With added depth and quality compared to their title run five years ago, Portugal are far from underdogs. They are among the favorites to win Euro 2020, but have to first navigate their way out of Group F.
Portugal are no strangers to groups of death.
At Euro 2012, they had to contend with the Netherlands, Denmark, and a Germany team that beat them 1-0. Two years later at the World Cup in Brazil, they were again drawn against Joachim Löw's eventual champions and were on the receiving end of a 4-0 drubbing in their opening match.
A comparatively straight-forward set of first-round opponents followed at Euro 2016, yet the Portuguese still only scraped through in third place behind Hungary and Iceland, drawing all three of their group games.
What followed, of course, was a surprise title, as they beat hosts France in the final. Five years on from that triumph in Paris and Portugal are back in the group of death along with France, Hungary and Germany.
A convincing, albeit late, 3-0 win over Hungary has given them a perfect start. Next up, Germany in Munich on Saturday evening.
In 18 matches against their upcoming opponents, Portugal have won just three, and have lost the last four meetings. It's not a great omen, but Portugal have no need to fear the past this time around.
They began the postponed Euro 2020 as reigning champions, and Fernando Santos' side has only got better.
The Portugal national team's nickname Os Navegadores, the Navigators, is a play on their nation's historical sea-faring exploits. And their current crop of globetrotters certainly live up to that. In the past five years, Cristiano Ronaldo and his supporting cast could be found at top clubs all across Europe.
Portugal have always had a glut of quality in creative midfield positions but have long struggled to fill the striker position. While an ageing Ronaldo may now lay claim to that role, his side finally have other options to either partner their captain or come off the bench.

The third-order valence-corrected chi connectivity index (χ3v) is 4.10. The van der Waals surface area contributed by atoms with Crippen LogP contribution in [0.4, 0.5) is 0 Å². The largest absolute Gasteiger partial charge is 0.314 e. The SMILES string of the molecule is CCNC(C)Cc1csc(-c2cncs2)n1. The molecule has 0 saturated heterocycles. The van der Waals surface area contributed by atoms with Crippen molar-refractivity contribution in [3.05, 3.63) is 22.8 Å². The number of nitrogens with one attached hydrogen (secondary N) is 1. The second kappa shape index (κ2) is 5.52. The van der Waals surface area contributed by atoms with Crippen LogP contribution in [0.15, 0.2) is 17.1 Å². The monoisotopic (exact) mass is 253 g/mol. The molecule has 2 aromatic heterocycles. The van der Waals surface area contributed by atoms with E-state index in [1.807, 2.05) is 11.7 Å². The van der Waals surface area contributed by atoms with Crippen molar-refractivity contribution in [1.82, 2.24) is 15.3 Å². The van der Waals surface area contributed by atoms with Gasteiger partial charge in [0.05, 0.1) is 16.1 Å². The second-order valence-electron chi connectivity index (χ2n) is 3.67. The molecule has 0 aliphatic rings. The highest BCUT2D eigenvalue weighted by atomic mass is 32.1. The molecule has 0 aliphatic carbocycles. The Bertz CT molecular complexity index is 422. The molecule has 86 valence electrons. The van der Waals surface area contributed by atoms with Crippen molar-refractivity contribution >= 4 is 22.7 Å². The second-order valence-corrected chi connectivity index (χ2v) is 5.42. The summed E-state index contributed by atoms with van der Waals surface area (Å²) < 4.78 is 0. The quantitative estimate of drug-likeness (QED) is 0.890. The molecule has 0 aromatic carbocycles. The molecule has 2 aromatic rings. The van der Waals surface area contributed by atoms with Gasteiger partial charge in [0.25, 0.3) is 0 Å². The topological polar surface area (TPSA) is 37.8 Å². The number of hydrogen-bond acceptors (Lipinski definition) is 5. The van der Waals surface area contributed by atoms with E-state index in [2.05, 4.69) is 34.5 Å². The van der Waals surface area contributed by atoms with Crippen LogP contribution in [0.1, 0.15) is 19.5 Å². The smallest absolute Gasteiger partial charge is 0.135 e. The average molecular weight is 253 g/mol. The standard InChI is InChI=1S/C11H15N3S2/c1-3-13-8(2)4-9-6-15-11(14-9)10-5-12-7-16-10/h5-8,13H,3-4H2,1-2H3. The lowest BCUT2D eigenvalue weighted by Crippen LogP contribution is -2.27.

Bruno Fernandes enjoyed an excellent season for Premier League runners-up Manchester United, notching up 28 goals and 17 assists across all competitions. The 26-year-old could be key in taking the creative burden off Ronaldo, even if the playmaker has so far not been able to replicate that form for the national team and at times looked exhausted in the season run-in.
But if Portugal are looking for a traditional, out-and-out striker, Andre Silva is coming off a barnstorming season with Eintracht Frankfurt, breaking the club record for goals scored in a Bundesliga season with 28 in 32 games. The majority have come after the turn of the year, so Silva has hit top form in time for the tournament.
However, coach Santos placed his trust in Diogo Jota against Hungary. The versatile forward is coming off an injury-riddled but efficient first season for Liverpool in which he scored 9 goals in 19 league outings.
Not that Ronaldo is finished just yet.
He missed out on most of the action in Portugal's Euro 2016 final victory against France, coming off with a knee injury just 25 minutes in. The captain then led from the sidelines, showing his eagerness to claim the trophy. Ronaldo is obsessed with winning and other members of the squad are developing a taste for it too.
Ronaldo lasted just 25 minutes in Portugal's Euro 2016 final victory, and spent the night coaching from the sidelines
At 36, he's no spring chicken and has endured a disappointing season with Juventus, getting knocked out of the Champions League by Porto and losing their Serie A crown to Inter Milan. Nevertheless, Ronaldo still finished the season as league top scorer with 29 goals, which proves that adjectives like "disappointing" are always relative.
He goes into Saturday's game against Germany just three goals short of Iranian Ali Daei's all-time scoring record in international football (109 goals between 1993 and 2006). Earlier this week, he set the all-time mark for goals scored at a European Championship.
For a man notably keen on personal accolades, there is certainly ample added motivation for Ronaldo to become the tournament's top scorer.
Portugal backed up their Euro 2016 success by winning the inaugural UEFA Nations League in 2019. Since then, key players across the squad have continued to collect titles and fostered a winning mentality.
A key Portuguese trio helped Manchester City to the Premier League title, and to the Champions League final. Center-back Ruben Dias became the first defender in 32 years to claim the English Football Writers' Association Footballer of the Year award. Joao Cancelo has been a versatile performer at both right- and left-back and Bernardo Silva played a quietly solid season further up the pitch.
In Spain, 21-year-old Joao Felix contributed seven goals as Atletico Madrid won La Liga, while in France, Jose Fonte and Bayern Munich reject Renato Sanches won a surprise league title with Lille ahead of serial winners PSG. Fonte in particular deserves credit for helping the champions keep the meanest defense of Ligue 1.
Lastly, Raphael Guerreiro lifted the German Cup with Borussia Dortmund while also pitching in with five goals and 11 assists in 27 Bundesliga matches.
Portugal have added depth, quality and a winning ethos to their squad like few other reigning champions ever have. They went into this tournament in markedly better shape than when they won it five years ago and have a genuine chance of becoming only the second nation after Spain to secure back-to-back European Championships.